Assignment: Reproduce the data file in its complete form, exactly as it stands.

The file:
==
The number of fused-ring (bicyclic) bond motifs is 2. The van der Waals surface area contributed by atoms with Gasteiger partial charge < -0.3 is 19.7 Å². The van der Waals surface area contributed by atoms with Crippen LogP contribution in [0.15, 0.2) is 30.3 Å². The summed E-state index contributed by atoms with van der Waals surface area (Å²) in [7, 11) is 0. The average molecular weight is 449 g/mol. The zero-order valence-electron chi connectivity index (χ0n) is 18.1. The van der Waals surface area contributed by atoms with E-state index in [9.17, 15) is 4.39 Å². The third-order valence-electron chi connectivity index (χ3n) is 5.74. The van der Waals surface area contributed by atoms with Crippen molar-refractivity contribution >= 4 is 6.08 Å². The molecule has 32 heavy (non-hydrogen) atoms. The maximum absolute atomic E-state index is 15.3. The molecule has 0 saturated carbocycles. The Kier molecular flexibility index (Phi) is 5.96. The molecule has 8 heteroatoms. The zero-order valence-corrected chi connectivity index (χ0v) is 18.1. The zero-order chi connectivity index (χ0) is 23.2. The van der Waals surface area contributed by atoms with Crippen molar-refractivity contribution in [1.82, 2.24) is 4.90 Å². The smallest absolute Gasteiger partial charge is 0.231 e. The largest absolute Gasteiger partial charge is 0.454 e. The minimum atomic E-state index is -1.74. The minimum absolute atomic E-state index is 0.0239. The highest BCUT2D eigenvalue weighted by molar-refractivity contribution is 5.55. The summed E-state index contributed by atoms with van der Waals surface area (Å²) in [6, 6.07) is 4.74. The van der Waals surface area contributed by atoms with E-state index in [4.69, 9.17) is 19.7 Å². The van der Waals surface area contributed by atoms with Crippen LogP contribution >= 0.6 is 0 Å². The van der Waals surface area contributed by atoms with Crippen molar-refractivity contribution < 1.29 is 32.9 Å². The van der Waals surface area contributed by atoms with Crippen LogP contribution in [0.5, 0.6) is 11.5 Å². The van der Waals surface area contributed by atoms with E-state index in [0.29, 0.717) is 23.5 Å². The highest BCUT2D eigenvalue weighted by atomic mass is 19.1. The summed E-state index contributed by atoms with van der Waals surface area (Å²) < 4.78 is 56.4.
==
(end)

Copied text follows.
The number of fused-ring (bicyclic) bond motifs is 2. The van der Waals surface area contributed by atoms with Gasteiger partial charge < -0.3 is 19.7 Å². The van der Waals surface area contributed by atoms with Crippen LogP contribution in [0.15, 0.2) is 30.3 Å². The summed E-state index contributed by atoms with van der Waals surface area (Å²) in [7, 11) is 0. The average molecular weight is 449 g/mol. The zero-order valence-electron chi connectivity index (χ0n) is 18.1. The van der Waals surface area contributed by atoms with E-state index in [9.17, 15) is 4.39 Å². The third-order valence-electron chi connectivity index (χ3n) is 5.74. The van der Waals surface area contributed by atoms with Crippen molar-refractivity contribution >= 4 is 6.08 Å². The molecule has 32 heavy (non-hydrogen) atoms. The maximum absolute atomic E-state index is 15.3. The molecule has 0 saturated carbocycles. The Kier molecular flexibility index (Phi) is 5.96. The molecule has 8 heteroatoms. The zero-order valence-corrected chi connectivity index (χ0v) is 18.1. The zero-order chi connectivity index (χ0) is 23.2. The van der Waals surface area contributed by atoms with Crippen molar-refractivity contribution in [1.82, 2.24) is 4.90 Å². The smallest absolute Gasteiger partial charge is 0.231 e. The largest absolute Gasteiger partial charge is 0.454 e. The minimum atomic E-state index is -1.74. The minimum absolute atomic E-state index is 0.0239. The highest BCUT2D eigenvalue weighted by molar-refractivity contribution is 5.55. The summed E-state index contributed by atoms with van der Waals surface area (Å²) in [6, 6.07) is 4.74. The van der Waals surface area contributed by atoms with E-state index in [4.69, 9.17) is 19.7 Å². The van der Waals surface area contributed by atoms with Crippen LogP contribution >= 0.6 is 0 Å². The van der Waals surface area contributed by atoms with Crippen molar-refractivity contribution < 1.29 is 32.9 Å². The van der Waals surface area contributed by atoms with Crippen LogP contribution in [0.5, 0.6) is 11.5 Å². The van der Waals surface area contributed by atoms with E-state index in [0.29, 0.717) is 23.5 Å². The highest BCUT2D eigenvalue weighted by atomic mass is 19.1. The summed E-state index contributed by atoms with van der Waals surface area (Å²) < 4.78 is 56.4.